There is a need to purge African leaders of the mentality that a political position is for life. This October, Guinea will begin drafting a new constitution and extension of presidential term limits is on the table. Guinea’s President Alpha Condé’s second and final five-year term expires in 2020, however, he has not confirmed that he will not seek another term.
Under the current constitution, a president can serve two five-year terms, however, if the term limits are struck out either by a referendum or consent of two-thirds of parliament, President Condé could remain president for life. Sadly Condé is not the only African President that has extended (or attempted to extend) his term limits.
Election holds every five years in Uganda and Yoweri Museveni has won every election since democratic rule began in 1996. Previously, the 1995 Ugandan constitution provided for a two-term limit on the tenure of the president. However, the constitution has been revised to suit the sitting president and now the members of parliament from Uganda’s ruling party are supporting Museveni’s re-election bid.
In 2017, Ugandan lawmakers agreed to table a bill to amend the constitution to remove the age limit for a presidential candidate over the age of 75 from running for the country’s highest office, a significant step towards securing a free run for Yoweri Museveni who has been president for more than 3 decades to run for another term in 2021.
This year, Egypt considered extending its presidential term limit from four to six years. The speaker of Egypt’s parliament, Ali Abdelaal received a motion from the Members of Parliament, proposing constitutional amendments that will be considered by the parliament after it is discussed in committee. This move could keep President Abdel Fattah el-Sisi in power beyond 2022, the year in which his maximum two-term limit of four years each ends under the 2014 charter.
In February, Algeria’s former President Abdelaziz Bouteflika said he would seek a fifth term in a presidential election. Despite being unable to stand, walk, talk, effectively carry out his duties as Algeria’s head of state, or even receive guest as a ceremonial President, 82-year-old Abdelaziz Bouteflika wanted to retain his position as Algeria’s President, a position he has occupied since 1999. Thankfully, Algerians refused and how bowed to pressure.
Early this year, a Zambian court granted President Edgar Lungu to stand for a third term in the presidential elections due in 2021 without breaching a constitutional two-term limit.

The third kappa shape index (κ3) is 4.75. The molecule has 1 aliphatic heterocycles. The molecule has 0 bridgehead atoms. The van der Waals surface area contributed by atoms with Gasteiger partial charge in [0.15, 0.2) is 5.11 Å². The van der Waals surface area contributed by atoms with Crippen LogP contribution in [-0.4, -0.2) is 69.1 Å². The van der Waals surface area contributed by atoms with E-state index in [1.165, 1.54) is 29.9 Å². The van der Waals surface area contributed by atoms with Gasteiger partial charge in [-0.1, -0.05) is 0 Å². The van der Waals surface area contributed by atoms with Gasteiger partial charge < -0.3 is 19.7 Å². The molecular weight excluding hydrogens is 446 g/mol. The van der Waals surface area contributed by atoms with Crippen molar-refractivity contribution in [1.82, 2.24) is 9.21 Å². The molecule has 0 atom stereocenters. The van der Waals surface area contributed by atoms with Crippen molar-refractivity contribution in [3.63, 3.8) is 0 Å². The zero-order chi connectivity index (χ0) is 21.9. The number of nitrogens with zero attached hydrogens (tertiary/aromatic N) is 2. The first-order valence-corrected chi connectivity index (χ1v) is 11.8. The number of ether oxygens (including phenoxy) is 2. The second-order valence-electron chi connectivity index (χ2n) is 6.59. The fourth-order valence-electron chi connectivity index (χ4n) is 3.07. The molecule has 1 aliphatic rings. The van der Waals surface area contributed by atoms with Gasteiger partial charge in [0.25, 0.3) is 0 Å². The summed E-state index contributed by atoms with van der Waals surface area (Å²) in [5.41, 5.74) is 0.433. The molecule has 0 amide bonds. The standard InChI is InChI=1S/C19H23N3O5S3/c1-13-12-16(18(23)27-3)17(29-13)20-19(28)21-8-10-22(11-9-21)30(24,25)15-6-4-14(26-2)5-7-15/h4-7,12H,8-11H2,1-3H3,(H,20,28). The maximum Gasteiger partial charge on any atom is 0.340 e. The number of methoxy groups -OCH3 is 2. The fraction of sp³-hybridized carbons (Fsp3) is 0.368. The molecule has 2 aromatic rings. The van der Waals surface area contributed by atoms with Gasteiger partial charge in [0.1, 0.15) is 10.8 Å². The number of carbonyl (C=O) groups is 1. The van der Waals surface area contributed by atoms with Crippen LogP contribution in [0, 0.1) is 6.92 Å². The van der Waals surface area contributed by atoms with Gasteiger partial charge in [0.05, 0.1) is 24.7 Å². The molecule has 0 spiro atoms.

86-year-old Paul Biya became president of Cameroon in 1982 and has ruled Cameroon since then. The country ran a single-state party system and this made it easier for Biya to repeatedly win elections, however, in 1990 opposition parties were legalized but he still continued to win elections.
He lost his eligibility to run for another term in 2004 after he was re-elected. Sadly, the country’s 1996 Constitution was revised, removing the term limits, thereby allowing the president to contest as he wishes. With the revised constitution, Biya can enjoy immunity from prosecution after leaving the office.
José Eduardo dos Santos was elected as President of the People’s Movement for the Liberation of Angola (MPLA), served as President of Angola from 1979 to 2017. Meanwhile, the office of the President is limited to two five-year terms. In January 2010 the National Assembly approved a new constitution, according to which the leader of the party with the most seats in the Assembly would become president, rather than a public vote taking place.
77-year-old President Teodoro Obiang Nguema Mbasogo has been president for 40 years. In August 1979, Mbasogo ousted his uncle, Francisco Macías Nguema, in a military coup. In 1982, the country returned to civilian rule in when a less authoritarian constitution was enacted and Mbasogo was elected president on a seven-year term. He was re-elected in 1989, 1996, 2002 and 2009 when “there were no opponents.” Currently, Equatorial Guinea is a one-party state and Mbasogo is the second-longest consecutively serving current non-royal national leader in the world. With the way things are going, it is expected to remain in power for life.
Late ex-president Robert Mugabe served as Prime Minister of Zimbabwe from 1980 to 1987 and then as President from 1987 to 2017. He attempted to extend his tenure but was ousted.
Prior to his ouster, former President Al Bashir planned to extend his term limits but Sudanese parliamentary committee postponed the meeting on amending the country’s constitution. After 30 years in power, the armed forces in Sudan overthrew the president, forcing him to step down and placing him under house arrest in a “safe place”.
Burundi recently amended its constitution to potentially allow President Pierre Nkurunziza to stay in office until 2034. Nkurunziza could now run for two more terms after vote decried by the opposition as a foregone conclusion.
Under the current constitutional changes recommended by a national conference that the opposition said aimed to create a monarchy, Chad’s President Idriss Deby who came to power in a rebellion in 1990 would be allowed to stay on until 2033 and be granted greater powers.
African leaders find ways to stay beyond their tenure using different ploys, including the amendment of the constitution or force to remain in power and there is a need to purge African leaders of the mentality that a political position is for life.
Instead of seeking longer tenures, African presidents’ should seek good governance. In terms of country assessment; quality of life, economic potential, most forward-looking economies and livable cities, African governments should start building systems that work and would outlive a person or a ruling party.